This year marks the first participation of Ghana to the International Art Exhibition of La Biennale di Venezia. “Ghana Freedom” brings together six artists in a show curated by Nana Oforiatta Ayim.
The title makes explicit reference to the song by E.T. Mensah, composed in the aftermath of the country’s independence from the United Kingdom that took place on 6 March 1957 – first among the sub-Saharan countries of Africa to start the process of decolonisation. We discussed the interaction of the curatorial programme with the design of the pavilion with Adjaye: “The pavilion is in dialogue with the idea of Venice, a place that has an incredible mercantile and cosmopolitan history.”
“The idea was not to design just a piece of architecture but I also wanted to talk about Africa being invited, and being acknowledged in its coming to Italy,” he says. “So, the figure is a kind of form which is then coated into the soil of the earth.”
The pavilion consists of a lightweight frame system, clad with a thick layer of mortar and is shaped by two full ellipses and four half ellipses. Each element encloses the work of an artist.
The experience of the space results into a sum of interior spaces conceived as the negatives of what the architect described as Ghanaian classical structures: “There’s also a danger that comes with these kind of classical rammed-earth structures: people call them “huts” and I find that quite disgusting. These earth-bound forms are being trivialised as kind of primitive.”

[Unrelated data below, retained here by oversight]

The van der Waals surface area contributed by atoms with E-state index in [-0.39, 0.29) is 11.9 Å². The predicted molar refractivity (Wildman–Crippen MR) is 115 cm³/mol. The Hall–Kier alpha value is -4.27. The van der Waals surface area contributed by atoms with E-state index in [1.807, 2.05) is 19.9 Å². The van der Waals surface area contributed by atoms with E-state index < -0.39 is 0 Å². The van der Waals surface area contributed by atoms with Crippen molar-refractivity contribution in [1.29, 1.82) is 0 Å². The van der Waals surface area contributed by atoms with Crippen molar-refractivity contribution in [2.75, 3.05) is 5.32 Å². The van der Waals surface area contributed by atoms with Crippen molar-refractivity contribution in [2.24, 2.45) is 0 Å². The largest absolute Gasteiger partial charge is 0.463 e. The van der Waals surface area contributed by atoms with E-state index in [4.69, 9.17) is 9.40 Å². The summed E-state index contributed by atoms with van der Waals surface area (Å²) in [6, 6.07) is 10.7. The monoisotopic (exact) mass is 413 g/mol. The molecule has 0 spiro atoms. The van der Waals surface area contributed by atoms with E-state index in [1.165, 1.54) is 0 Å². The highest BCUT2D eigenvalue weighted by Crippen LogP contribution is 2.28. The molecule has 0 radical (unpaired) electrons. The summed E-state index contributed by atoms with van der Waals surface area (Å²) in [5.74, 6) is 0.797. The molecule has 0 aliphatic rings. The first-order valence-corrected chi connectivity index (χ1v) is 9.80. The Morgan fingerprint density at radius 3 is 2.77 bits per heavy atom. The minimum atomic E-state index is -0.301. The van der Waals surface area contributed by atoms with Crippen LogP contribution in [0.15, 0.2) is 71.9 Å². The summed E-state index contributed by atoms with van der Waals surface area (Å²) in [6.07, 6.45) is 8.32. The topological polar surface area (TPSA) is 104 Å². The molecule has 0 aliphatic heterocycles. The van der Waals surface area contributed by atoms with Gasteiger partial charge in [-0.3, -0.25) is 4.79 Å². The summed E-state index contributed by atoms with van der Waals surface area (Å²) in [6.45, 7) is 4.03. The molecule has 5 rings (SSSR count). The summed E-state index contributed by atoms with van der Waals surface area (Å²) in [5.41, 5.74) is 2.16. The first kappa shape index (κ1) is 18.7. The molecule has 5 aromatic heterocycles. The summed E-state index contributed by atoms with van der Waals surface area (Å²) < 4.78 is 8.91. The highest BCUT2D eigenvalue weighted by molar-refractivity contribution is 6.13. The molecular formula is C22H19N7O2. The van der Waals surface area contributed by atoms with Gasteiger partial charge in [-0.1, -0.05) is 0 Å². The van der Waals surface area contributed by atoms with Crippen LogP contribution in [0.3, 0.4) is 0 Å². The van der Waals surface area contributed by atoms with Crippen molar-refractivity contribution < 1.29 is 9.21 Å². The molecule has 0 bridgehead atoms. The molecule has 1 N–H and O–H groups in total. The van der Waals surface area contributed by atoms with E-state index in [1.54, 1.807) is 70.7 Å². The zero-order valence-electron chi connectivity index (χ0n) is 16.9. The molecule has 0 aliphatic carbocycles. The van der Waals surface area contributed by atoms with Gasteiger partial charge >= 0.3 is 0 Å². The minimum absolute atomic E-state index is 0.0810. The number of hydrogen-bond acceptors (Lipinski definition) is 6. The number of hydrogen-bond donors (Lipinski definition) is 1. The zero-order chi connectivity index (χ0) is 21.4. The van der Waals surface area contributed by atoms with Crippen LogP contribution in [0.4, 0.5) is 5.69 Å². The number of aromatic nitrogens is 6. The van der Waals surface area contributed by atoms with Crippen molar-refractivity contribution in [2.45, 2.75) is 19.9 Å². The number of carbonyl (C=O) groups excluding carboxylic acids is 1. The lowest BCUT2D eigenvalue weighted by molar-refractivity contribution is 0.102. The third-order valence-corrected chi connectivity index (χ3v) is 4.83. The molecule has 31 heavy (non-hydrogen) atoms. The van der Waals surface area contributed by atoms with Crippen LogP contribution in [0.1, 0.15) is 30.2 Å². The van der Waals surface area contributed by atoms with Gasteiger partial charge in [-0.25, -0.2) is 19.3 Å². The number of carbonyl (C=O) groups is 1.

The choice of the material bridges the Venetian and Ghanaian plastering traditions: “We brought the sand from Ghana, from a place just outside of Accra, and mixed it with a little bit of laterites cement, a system that is used traditionally on homes in the Sahel area of Ghana. We then got Venetian plasterers to put it up, to interpret this rough plaster technique. So it’s really an exchange between these two cultures, where one brings the material and the other uses the technique.”
From the outside of the structure inwards, the pavilion hosts El Anatsui and Ibrahim Mahama’s installations, John Akomfrah’s film projection, Selasi Awusi Sosu’ video sculpture, Felicia Abban’s photographic work, along with the work of the painter Lynette Yiadom Boakye (1935), understood as the core of the pavilion.
- National participation:
- Exhibition title:
- Ghana Freedom
- Opening dates:
- 11 May – 24 November 2019
- Curated by:
- Nana Oforiatta Ayim
- Ministry of Tourism, Arts and Culture
- Felicia Abban, John Akomfrah, El Anatsui, Lynette Yiadom Boakye Ibrahim Mahama, Selasi Awusi Sosu
- Sir David Adjaye
- Campiello Tana, Venice, Italy